Barbara Lawlor, Eldora Mountain Resort. It isn’t perfect and it isn’t forever, but the United States Forest Service Record of Decision on the Eldora Mountain Resort expansion has offered some locals and conservation groups a respite from their concerns. For the past couple of years, the Sierra Club and the Middle Boulder Creek Coalition have been fighting the resort’s proposal to expand beyond the current boundaries to the Hesse wetlands area.
On Oct. 1 the USFS announced that it will allow EMR to move forward with its proposed improvements within its existing special use permit boundary. This will include replacing lifts, adding more gladed terrain and new runs and improving the snowmaking building and renovating restaurant facilities.
According to the announcement, this decision refers all expansion and improvements outside the existing ski area’s special use permits boundary, “providing the opportunity for the ski area to work collaboratively with interest parties on the more controversial elements of the project.”
Eldora residents have boisterously opposed the expansion down to the Hesse wetlands area saying it is unnecessary and would impact the wildlife, increase traffic on the road, harm the wetlands and become a doorway to future expansion into the wilderness area.
Last spring, a concert fundraiser was sold out when local bands offered their talent to raise money to pay an attorney to file a notice of opposition to the EMR proposal.
The USFS Record of Decision comes after close to three years of planning, environmental analysis and public input on the proposal from EMR, which inhabits 524 acres of Roosevelt National Forest land and 680 acres of private and leased land in Boulder and Gilpin Counties. The decision applies only to those on USFS land.
Last March the forest service proposed to approve parts of two alternatives. The environmental analysis process allows people who have submitted comments to object to the draft decision once it is released.
The filed objections included 30 entities and individuals opposed to 100 different issues. Among those opposed to the expansion were the Town of Nederland, Colorado Parks and Wildlife, Boulder County, Sierra Club and the Middle Boulder Creek Coalition.
These groups expressed concerns about the proposed Placer Lift expansion north toward Middle Boulder Creek and the Jolly Jug life expansion south toward Jenny Creek. Impacts on water quality, wildlife, aquatic habitat, Nordic trails and Eldora residents were listed.
Although the objection reviewing officer found no violation of law, regulation or policy, Ron Archuleta, acting Forest Service supervisor said there needed to be more collaborative work done before expansion approval. He said “While the Envionmental Impact Statement adequately disclosed the effects of these proposed projects, there were still environmental and sockal effects that could be better resolved.”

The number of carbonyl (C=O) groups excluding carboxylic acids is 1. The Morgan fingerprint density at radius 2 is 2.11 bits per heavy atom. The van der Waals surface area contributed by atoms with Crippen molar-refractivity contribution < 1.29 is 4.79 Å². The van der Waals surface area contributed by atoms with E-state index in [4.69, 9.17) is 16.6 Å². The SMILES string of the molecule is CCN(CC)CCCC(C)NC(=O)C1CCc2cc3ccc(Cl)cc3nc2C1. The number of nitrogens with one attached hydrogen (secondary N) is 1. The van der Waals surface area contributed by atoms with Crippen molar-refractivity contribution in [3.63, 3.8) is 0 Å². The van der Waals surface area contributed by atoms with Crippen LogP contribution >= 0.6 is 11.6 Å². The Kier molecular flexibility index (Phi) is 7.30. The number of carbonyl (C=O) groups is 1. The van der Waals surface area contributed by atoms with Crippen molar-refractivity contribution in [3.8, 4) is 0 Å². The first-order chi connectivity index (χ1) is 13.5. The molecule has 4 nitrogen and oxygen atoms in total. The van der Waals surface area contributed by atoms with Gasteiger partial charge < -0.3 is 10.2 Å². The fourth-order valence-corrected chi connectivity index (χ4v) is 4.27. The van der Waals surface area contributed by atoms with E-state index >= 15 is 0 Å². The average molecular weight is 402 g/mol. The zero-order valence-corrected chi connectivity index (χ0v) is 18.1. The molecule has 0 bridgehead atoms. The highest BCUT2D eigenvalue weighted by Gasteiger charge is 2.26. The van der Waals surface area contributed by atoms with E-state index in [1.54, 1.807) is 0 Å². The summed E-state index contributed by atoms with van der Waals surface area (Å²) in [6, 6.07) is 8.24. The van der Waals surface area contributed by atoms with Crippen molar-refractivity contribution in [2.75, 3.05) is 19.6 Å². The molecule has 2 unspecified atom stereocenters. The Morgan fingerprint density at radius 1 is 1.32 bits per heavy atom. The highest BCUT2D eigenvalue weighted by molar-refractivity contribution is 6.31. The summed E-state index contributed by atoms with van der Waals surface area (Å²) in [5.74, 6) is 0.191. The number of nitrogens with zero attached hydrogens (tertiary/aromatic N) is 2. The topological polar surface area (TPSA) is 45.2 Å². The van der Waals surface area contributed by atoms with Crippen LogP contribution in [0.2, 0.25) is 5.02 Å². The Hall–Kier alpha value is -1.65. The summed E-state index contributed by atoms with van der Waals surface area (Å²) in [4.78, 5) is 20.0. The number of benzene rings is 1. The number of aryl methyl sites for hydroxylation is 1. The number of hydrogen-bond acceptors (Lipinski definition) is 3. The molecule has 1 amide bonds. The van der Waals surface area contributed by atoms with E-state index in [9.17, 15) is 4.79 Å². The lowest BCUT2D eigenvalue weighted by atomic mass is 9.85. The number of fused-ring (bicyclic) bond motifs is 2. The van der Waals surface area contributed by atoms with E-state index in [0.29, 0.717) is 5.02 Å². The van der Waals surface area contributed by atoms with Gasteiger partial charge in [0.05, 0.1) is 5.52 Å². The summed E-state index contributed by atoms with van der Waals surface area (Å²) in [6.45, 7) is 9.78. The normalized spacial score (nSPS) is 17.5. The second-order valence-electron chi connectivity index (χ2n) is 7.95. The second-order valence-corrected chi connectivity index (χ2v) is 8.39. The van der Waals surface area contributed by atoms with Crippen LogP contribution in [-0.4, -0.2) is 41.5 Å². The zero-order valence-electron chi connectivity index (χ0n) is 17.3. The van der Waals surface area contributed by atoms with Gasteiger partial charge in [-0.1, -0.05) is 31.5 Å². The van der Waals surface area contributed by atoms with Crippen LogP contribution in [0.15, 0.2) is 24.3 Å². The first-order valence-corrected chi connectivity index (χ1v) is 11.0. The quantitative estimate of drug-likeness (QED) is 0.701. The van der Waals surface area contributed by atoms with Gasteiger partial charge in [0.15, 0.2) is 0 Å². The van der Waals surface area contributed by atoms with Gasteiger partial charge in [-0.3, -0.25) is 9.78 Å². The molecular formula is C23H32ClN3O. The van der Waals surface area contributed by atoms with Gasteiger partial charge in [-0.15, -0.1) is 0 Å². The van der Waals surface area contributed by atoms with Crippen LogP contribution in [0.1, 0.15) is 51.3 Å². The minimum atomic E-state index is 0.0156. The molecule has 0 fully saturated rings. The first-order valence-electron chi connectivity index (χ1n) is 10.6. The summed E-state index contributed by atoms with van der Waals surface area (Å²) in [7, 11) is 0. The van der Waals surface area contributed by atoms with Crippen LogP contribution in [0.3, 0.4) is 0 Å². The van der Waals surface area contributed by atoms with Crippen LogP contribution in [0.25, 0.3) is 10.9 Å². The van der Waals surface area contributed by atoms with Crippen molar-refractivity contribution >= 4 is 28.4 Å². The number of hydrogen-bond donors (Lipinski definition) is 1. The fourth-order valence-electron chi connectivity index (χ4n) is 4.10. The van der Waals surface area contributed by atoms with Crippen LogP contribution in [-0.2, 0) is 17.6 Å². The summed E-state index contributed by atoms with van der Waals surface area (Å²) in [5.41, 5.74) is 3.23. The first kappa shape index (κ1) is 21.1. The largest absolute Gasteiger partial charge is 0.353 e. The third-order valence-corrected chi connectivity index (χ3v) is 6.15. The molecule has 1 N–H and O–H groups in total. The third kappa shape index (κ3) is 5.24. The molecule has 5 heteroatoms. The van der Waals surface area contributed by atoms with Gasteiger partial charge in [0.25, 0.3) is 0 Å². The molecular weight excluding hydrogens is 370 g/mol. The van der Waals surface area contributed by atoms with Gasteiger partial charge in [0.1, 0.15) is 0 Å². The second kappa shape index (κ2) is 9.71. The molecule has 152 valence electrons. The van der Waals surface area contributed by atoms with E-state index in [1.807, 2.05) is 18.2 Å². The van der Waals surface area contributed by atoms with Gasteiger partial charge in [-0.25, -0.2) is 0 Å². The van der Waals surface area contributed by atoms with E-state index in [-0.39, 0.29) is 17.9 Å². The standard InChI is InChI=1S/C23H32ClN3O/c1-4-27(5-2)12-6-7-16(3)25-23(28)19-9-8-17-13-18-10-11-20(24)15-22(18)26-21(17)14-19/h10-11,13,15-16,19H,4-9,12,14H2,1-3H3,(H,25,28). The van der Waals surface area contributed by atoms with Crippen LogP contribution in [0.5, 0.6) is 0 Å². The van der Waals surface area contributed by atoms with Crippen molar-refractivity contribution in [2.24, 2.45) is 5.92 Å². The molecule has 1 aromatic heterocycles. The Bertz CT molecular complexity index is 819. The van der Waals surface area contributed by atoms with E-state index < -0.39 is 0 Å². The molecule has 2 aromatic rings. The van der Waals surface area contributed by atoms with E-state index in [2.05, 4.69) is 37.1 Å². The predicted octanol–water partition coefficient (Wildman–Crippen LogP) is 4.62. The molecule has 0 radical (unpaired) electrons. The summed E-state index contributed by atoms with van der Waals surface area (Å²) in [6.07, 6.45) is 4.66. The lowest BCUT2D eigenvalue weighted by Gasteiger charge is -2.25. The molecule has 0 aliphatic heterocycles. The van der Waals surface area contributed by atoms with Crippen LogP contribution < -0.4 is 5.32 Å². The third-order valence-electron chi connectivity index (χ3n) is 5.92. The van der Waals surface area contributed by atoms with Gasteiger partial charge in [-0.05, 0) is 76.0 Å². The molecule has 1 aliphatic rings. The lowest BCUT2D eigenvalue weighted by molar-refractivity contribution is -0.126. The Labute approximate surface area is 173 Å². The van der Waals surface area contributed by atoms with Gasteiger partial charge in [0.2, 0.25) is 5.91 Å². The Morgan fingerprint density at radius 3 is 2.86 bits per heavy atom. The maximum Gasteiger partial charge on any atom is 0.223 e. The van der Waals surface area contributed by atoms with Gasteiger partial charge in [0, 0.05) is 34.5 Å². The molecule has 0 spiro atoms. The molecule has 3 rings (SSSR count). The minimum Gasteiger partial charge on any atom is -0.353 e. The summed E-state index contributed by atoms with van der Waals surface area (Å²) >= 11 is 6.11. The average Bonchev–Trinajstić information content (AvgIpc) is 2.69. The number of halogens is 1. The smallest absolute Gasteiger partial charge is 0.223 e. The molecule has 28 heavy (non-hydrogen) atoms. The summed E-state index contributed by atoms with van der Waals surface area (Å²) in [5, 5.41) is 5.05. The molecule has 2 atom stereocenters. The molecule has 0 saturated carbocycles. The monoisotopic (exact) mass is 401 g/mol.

This means that the expansion projects could be approved in the future, but that would only happen with a refined proposal developed collaboratively by EMR and those individuals and groups that have been involved in the process.
Nederland resident Bill Ikler speaking for the Indian Peaks Group of the Sierra Club says, “We are pleasantly surprised at the Forest Service’s decision, given that they have very accommodating to Eldora Mountain Resort’s expansion plans up until now. I think the breadth of objections to EMR’s proposal to expand beyond their current boundaries may have influenced the Forest Service’s decision to permit improvements only within boundaries for now.
“This decision allows EMR to replace lifts, add terrain and build new lodges and amenities within the current borders, which is what the Sierra Club has been advocating throughout this process. We think those improvements will enhance the ski area’s goals of providing a better skier experience and remaining competitive, without impacting the wildlife habitat and backcountry experience that an expansion would bring.”
But Ikler warns that the decision has only been deferred and the Sierra Club hopes that the question of expansion can be resolved by all stakeholders without resorting to litigation.
The Middle Boulder Creek Coalition was also pleased with the decision. David Hallock says, “Since throughout this process, the potential decision was getting worse with each step, we did not expect this outcome. But it was one of the options we had presented to the forest service: to go forward with the improvements within the ski area’s existing boundary and develop a collaborative process for looking at the more controversial aspects of the expansion, a process that should include not only the forest service and ski area but also, at a minimum, the local governments.
“We greatly appreciate the decision of acting Forest Supervisor Ron Archuleta and Boulder District Ranger Sylvia Clark for taking a fresh look and realizing there could be a better solution that meets most of the ski area’s needs to provide a superior winter sport experience for their clientele while recognizing the desires of local and county land use plans that strive to protect the ecological integrity of the surround watersheds along with maintaining the scenic quality and visitor experience on public lands for those people accessing the Indian Peaks Wilderness area and Jenny Creek.”
Hallock says there are still hard decisions ahead; the expansion could still occur with little or no additional NEPA analysis or public comment, but the coalition anticipates working towards a solution that allows the ski area to thrive in the future and that strives to be a green resort and a business model that reflects community values.
EMR marketing director JP Chevalier had no comment on the forest service decision. The resort plans to open on Friday, Nov. 20.